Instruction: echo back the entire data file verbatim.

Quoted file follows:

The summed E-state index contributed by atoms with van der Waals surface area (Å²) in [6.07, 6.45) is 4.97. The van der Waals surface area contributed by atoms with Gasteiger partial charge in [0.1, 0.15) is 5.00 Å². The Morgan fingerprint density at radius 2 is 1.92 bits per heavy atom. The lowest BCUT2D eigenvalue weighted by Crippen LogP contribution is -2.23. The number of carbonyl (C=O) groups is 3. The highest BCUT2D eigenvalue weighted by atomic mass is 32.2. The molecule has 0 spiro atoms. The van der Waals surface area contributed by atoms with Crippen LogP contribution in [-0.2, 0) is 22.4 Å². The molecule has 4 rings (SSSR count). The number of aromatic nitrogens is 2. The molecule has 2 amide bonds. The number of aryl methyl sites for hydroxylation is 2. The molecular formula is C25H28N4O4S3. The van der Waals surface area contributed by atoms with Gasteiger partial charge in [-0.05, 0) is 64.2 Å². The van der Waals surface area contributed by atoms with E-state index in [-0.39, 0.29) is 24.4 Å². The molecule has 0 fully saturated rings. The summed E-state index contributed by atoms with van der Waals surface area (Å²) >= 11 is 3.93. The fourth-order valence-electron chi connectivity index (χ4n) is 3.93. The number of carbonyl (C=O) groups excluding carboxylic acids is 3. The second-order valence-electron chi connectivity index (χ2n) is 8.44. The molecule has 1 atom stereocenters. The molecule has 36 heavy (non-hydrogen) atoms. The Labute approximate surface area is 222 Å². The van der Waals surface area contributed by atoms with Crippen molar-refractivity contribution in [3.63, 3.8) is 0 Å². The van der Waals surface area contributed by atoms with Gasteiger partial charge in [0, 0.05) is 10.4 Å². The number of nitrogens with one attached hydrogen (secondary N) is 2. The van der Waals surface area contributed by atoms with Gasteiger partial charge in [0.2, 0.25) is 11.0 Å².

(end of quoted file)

The summed E-state index contributed by atoms with van der Waals surface area (Å²) in [6.07, 6.45) is 4.97. The van der Waals surface area contributed by atoms with Gasteiger partial charge in [0.1, 0.15) is 5.00 Å². The Morgan fingerprint density at radius 2 is 1.92 bits per heavy atom. The lowest BCUT2D eigenvalue weighted by Crippen LogP contribution is -2.23. The number of carbonyl (C=O) groups is 3. The highest BCUT2D eigenvalue weighted by atomic mass is 32.2. The molecule has 0 spiro atoms. The van der Waals surface area contributed by atoms with Crippen LogP contribution in [-0.2, 0) is 22.4 Å². The molecule has 4 rings (SSSR count). The number of aromatic nitrogens is 2. The molecule has 2 amide bonds. The number of aryl methyl sites for hydroxylation is 2. The molecular formula is C25H28N4O4S3. The van der Waals surface area contributed by atoms with Gasteiger partial charge in [-0.05, 0) is 64.2 Å². The van der Waals surface area contributed by atoms with E-state index in [-0.39, 0.29) is 24.4 Å². The molecule has 0 fully saturated rings. The summed E-state index contributed by atoms with van der Waals surface area (Å²) >= 11 is 3.93. The fourth-order valence-electron chi connectivity index (χ4n) is 3.93. The number of carbonyl (C=O) groups excluding carboxylic acids is 3. The second-order valence-electron chi connectivity index (χ2n) is 8.44. The molecule has 1 atom stereocenters. The molecule has 36 heavy (non-hydrogen) atoms. The Labute approximate surface area is 222 Å². The van der Waals surface area contributed by atoms with Crippen molar-refractivity contribution in [3.63, 3.8) is 0 Å². The van der Waals surface area contributed by atoms with Gasteiger partial charge in [0, 0.05) is 10.4 Å². The number of nitrogens with one attached hydrogen (secondary N) is 2. The van der Waals surface area contributed by atoms with Gasteiger partial charge in [0.2, 0.25) is 11.0 Å².